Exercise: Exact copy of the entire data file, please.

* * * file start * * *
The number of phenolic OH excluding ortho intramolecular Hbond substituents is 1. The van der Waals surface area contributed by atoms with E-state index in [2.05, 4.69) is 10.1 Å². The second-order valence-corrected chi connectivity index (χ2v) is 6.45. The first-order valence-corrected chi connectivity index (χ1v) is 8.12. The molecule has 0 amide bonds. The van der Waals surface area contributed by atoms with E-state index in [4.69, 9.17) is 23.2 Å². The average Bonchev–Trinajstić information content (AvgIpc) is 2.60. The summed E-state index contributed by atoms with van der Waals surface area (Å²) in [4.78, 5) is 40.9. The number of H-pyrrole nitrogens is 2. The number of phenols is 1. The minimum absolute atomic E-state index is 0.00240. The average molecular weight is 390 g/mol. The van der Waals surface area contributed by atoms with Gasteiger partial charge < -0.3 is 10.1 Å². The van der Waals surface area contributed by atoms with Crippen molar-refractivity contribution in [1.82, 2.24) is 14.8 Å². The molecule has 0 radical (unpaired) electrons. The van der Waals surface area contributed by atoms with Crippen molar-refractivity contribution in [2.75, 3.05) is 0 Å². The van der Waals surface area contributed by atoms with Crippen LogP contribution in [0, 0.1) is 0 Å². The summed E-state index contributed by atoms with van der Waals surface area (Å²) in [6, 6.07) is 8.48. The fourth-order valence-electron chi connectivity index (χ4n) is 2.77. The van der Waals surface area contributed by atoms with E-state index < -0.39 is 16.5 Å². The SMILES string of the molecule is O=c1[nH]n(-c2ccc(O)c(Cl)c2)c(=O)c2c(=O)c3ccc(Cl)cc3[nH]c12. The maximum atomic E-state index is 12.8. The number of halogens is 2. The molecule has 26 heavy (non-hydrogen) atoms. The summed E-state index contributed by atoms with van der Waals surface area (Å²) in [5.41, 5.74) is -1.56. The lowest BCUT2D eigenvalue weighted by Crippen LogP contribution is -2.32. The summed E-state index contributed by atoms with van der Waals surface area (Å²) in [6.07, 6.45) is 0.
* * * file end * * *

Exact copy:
The number of phenolic OH excluding ortho intramolecular Hbond substituents is 1. The van der Waals surface area contributed by atoms with E-state index in [2.05, 4.69) is 10.1 Å². The second-order valence-corrected chi connectivity index (χ2v) is 6.45. The first-order valence-corrected chi connectivity index (χ1v) is 8.12. The molecule has 0 amide bonds. The van der Waals surface area contributed by atoms with E-state index in [4.69, 9.17) is 23.2 Å². The average Bonchev–Trinajstić information content (AvgIpc) is 2.60. The summed E-state index contributed by atoms with van der Waals surface area (Å²) in [4.78, 5) is 40.9. The number of H-pyrrole nitrogens is 2. The number of phenols is 1. The minimum absolute atomic E-state index is 0.00240. The average molecular weight is 390 g/mol. The van der Waals surface area contributed by atoms with Gasteiger partial charge < -0.3 is 10.1 Å². The van der Waals surface area contributed by atoms with Crippen molar-refractivity contribution in [1.82, 2.24) is 14.8 Å². The molecule has 0 radical (unpaired) electrons. The van der Waals surface area contributed by atoms with Crippen molar-refractivity contribution in [2.75, 3.05) is 0 Å². The van der Waals surface area contributed by atoms with Crippen LogP contribution in [0, 0.1) is 0 Å². The summed E-state index contributed by atoms with van der Waals surface area (Å²) in [6, 6.07) is 8.48. The fourth-order valence-electron chi connectivity index (χ4n) is 2.77. The van der Waals surface area contributed by atoms with E-state index < -0.39 is 16.5 Å². The SMILES string of the molecule is O=c1[nH]n(-c2ccc(O)c(Cl)c2)c(=O)c2c(=O)c3ccc(Cl)cc3[nH]c12. The maximum atomic E-state index is 12.8. The number of halogens is 2. The molecule has 26 heavy (non-hydrogen) atoms. The summed E-state index contributed by atoms with van der Waals surface area (Å²) in [5.41, 5.74) is -1.56. The lowest BCUT2D eigenvalue weighted by Crippen LogP contribution is -2.32. The summed E-state index contributed by atoms with van der Waals surface area (Å²) in [6.07, 6.45) is 0.